IL-2 Gene Expression in Activated and Quiescent T-CellsView All Pathways
IL-2 (Interleukin-2) is a biological response modifier (cytokine), which stimulates the growth, proliferation and subsequent differentiation of disease-fighting blood cells, like T-Cells, B-Cells, NK (Natural Killer) cells, monocytes, macrophages, and oligodendrocytes. It is a powerful immunoregulatory lymphokine that was originally described as "T-Cell growth factor" and is secreted primarily by Antigen-activated T-Cells (Ref.1). Human IL-2 is a 133-amino acid polypeptide with a molecular mass of 15-18 kDa. In an autocrine fashion, the Antigen-primed THC (T Helper Cell) secretes IL-2, stimulating itself as well as other neighboring Antigen-primed T-Cells to proliferate (T-Cell activation and proliferation). Growing T-cells in long term culture require IL-2 as a growth factor, and this cytokine is crucial for achieving T-cell-mediated immunity, and thus, regulation of the immune response (Ref.2).
In normal T-Cells, engagement of TCR (T-Cell Receptor)-CD3 complexes, costimulation by CD28 and recruitment of LAT (Linker of Activated T-Cells) leads to a membrane-proximal cascade of tyrosine phosphorylation events that ultimately lead to the activation of multiple pathways, including ERK (Extracellular Signal Regulated Kinase), JNK (c-Jun N-terminal Kinase), NF-KappaB (Nuclear Factor-KappaB) and NFAT (Nuclear Factor of Activated T-cells) leading to the activation of the IL-2 gene promoter region subsequently followed by IL-2 gene expression (Ref.3). Since IL-2 gene expression in T-Cells plays various critical roles in orchestrating the immune responses, deregulation of T-Cell function, whether by defect or by excess, results in dire consequences for the organism i.e., immunodeficiency and autoimmunity (Ref.1). If the T-Cell response is too great, it will culminate in excessive expression of IL-2, resulting in hyperactivation of immune response, that may give rise to autoimmune disorders or tissue injury. Therefore, regulation of T-Cell activation and maintenance of the T-Cells in quiescent and unresponsive state is an essential component of the balanced functioning of the immune system. Suboptimal cross-linking of the TCR by Antigen, which often happens under physiological conditions, is not sufficient to induce IL-2 gene expression, and thus, fails to induce a productive immune response, but instead leads to T-Cell quiescence (Ref.4).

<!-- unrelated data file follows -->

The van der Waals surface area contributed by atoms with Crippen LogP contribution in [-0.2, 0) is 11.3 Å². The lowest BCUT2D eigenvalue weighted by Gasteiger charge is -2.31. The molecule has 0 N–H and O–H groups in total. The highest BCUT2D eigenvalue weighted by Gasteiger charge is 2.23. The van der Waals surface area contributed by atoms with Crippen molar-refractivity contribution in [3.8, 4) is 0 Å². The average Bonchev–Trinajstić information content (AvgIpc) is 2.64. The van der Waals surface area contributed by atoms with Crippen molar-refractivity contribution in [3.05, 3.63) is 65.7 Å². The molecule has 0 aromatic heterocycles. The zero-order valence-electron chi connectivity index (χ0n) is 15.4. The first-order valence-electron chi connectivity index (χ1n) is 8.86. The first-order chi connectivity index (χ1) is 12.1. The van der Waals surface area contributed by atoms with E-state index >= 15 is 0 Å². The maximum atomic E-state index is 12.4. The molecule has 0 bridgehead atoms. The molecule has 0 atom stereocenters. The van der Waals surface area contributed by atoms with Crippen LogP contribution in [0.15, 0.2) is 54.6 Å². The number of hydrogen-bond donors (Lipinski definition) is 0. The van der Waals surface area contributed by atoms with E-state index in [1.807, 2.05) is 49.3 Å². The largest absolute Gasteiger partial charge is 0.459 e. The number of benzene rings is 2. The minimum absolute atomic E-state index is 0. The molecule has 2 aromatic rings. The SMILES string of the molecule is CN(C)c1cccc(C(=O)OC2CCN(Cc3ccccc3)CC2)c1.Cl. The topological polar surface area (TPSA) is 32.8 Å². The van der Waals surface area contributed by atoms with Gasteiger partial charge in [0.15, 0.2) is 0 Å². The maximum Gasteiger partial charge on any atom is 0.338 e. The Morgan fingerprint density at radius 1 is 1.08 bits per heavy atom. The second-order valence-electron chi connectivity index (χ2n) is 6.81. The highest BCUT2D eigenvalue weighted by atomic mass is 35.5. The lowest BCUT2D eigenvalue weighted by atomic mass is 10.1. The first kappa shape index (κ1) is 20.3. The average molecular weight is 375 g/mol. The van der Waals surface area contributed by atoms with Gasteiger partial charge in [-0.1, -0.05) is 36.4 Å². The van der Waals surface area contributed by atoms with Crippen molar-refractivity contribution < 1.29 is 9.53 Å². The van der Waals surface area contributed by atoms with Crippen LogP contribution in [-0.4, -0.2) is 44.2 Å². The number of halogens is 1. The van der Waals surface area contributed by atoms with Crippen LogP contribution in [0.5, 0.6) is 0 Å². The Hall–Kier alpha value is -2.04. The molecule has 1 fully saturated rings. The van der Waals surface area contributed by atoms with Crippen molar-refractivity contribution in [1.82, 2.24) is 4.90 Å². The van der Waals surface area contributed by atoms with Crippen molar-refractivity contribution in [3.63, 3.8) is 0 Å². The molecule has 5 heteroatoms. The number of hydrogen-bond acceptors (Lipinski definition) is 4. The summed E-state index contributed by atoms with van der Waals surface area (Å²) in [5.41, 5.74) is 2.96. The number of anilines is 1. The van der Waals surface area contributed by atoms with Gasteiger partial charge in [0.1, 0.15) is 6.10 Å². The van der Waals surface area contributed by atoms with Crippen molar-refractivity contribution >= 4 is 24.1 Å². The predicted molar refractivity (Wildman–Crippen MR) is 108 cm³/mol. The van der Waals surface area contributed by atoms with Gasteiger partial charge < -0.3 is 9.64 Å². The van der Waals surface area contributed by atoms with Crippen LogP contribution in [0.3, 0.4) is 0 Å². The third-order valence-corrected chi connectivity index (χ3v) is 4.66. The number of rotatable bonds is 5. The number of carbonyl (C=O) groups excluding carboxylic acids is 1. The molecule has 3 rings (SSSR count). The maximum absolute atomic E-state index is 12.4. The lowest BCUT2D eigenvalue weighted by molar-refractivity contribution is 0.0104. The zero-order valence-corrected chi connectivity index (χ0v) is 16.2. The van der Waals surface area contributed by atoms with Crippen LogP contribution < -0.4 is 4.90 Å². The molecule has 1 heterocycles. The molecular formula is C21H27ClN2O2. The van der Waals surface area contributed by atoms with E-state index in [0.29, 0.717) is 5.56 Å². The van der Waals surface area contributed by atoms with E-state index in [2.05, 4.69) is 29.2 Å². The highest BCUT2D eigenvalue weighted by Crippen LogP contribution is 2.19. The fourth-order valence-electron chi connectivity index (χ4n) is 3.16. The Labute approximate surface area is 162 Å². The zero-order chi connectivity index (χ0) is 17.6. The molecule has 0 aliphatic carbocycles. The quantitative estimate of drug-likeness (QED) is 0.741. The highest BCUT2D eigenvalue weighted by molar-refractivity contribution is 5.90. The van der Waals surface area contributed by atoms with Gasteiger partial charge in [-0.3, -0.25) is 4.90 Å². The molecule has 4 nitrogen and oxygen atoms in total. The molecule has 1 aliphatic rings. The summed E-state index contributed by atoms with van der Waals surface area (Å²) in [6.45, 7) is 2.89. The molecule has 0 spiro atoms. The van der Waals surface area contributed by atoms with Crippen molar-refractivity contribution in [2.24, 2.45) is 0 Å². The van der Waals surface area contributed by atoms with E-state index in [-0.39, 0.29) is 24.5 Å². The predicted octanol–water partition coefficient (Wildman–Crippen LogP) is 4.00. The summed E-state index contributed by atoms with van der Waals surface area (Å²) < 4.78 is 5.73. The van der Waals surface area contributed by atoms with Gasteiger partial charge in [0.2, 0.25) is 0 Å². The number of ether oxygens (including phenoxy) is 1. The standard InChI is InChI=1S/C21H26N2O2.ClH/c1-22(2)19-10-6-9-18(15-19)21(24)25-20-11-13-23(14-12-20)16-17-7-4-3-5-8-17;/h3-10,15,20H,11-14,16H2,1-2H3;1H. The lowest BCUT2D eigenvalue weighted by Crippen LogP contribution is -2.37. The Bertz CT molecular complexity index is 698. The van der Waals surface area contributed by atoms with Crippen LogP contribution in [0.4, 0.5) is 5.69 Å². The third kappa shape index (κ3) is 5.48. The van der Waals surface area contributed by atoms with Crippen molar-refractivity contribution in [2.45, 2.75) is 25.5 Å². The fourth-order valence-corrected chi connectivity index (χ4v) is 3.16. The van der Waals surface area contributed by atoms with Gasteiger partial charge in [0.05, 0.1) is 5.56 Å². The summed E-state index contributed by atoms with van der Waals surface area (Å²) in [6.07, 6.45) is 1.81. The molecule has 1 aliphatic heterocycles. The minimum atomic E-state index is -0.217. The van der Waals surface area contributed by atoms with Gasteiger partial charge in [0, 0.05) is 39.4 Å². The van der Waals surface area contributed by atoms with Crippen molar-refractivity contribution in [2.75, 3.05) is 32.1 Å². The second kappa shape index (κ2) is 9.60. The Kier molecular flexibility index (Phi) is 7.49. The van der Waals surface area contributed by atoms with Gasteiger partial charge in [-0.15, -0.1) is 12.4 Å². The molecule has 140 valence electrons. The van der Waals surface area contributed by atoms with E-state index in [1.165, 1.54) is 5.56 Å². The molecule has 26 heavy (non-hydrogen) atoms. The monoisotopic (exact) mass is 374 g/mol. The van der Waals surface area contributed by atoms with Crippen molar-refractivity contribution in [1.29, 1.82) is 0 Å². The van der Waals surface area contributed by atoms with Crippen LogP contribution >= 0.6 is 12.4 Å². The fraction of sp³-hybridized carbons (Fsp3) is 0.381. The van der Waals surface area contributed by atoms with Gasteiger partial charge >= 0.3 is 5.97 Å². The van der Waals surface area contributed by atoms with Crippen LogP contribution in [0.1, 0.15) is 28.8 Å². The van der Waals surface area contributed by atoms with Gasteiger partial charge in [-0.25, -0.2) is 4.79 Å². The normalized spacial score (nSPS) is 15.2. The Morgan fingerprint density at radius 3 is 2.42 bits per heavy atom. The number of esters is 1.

The quiescent state of unstimulated T-lymphocytes may be due to a lack of activation signals or because of the presence of inhibition signals. In contrast to primary unstimulated T-Cells, which can enter the cell cycle and clonally expand after Antigen-specific stimulation, anergic T-Cells do not proliferate. Instead, they remain in a state of long-term Antigen-specific unresponsiveness, termed as T-Cell anergy. The quiescent state and the anergic state both result because of defective IL-2 gene expression. In quiescent T-Cells, the activation signals (Antigens) are either absent or, are insufficient to trigger a productive immune response. Presence of inhibition signals also gives rise to quiescence and anergy (Ref.2 & 4). The activation signals are not sufficient to trigger activation of the multiple pathways, including ERK, JNK, NF-KappaB and NFAT that usually lead to the activation of the IL-2 gene promoter region. Therefore, IL-2 gene transcription is hindered. On the other hand, the ERK, JNK, NF-KappaB, and NFAT pathways are inhibited by the presence of inhibitory substances, both in anergic, and quiescent states. TOB (Transducer of ERBB2), a negative regulator of IL-2 transcription and T-Cell proliferation—is constitutively expressed in unstimulated peripheral blood T-lymphocytes and selectively expressed in anergic T-Cells. TOB is a member of the TOB and BTG (B-Cell Translocation Gene) anti-proliferative protein family (Ref.5). Its expression is highest in unstimulated and anergic T-Cells, and is reduced in activated T-Cells. Once expressed, TOB inhibits the process of costimulation of TCR signaling by CD28, and thus, repression of pathways, that normally lead to the IL-2 expression. In activated T-Cells, expression of TOB is not normally observed. Otherwise, down-regulation of TOB is necessary for T-Cell activation. Repression of IL-2 gene by TOB is brought about by the interaction of TOB with SMAD proteins. TOB inhibits TCR-CD3 and CD28–mediated IL-2 gene transcription by augmenting the inhibitory effect of the SMAD proteins. TOB enhances SMAD binding to the -105 negative regulatory element of the IL-2 promoter. In T-Cells, SMADs mediate signals induced by TGF-Beta (Transforming Growth Factor-Beta) through its receptors: TGF-BetaRII and TGF-BetaRI. The activated TGF-BetaRs phosphorylate the downstream targets: SMAD2 and SMAD3, which form hetero-oligomeric complexes with SMAD4 and translocate to the nucleus. The SMAD complex downregulates IL-2 gene expression by binding to the -105 negative regulatory element of the IL-2 Promoter. TOB enhances the binding of the SMADs to the -105 negative regulatory element of the IL-2 promoter that represses IL-2 expression (Ref.6). Since IL-2 plays various critical roles in orchestrating the immune responses, a complete knowledge about its expression and repression would lead to an understanding of how the immune system could be better manipulated to overcome afflictions such as Cancer, Infection and Autoimmune diseases. Not only is it produced by mature T lymphocytes on stimulation but also constitutively by certain T-Cell lymphoma cell lines. IL-2 is the major tool in cytokine immunotherapy, where, prevention or reduction of disease progression is achieved through stimulation of cell-mediated immunity (i.e., immune reconstitution) by administration of an exogenous T helper cell cytokines. IL-2 has been used successfully to manage several human Cancers (Metastatic Melanoma, Acute Myelogenous Leukemia, and Metastatic Renal Cell Carcinoma); and has recently been shown to be effective at improving immune responses in patients with HIV1 (Human Immunodeficiency Virus Type-1) disease (Ref.7).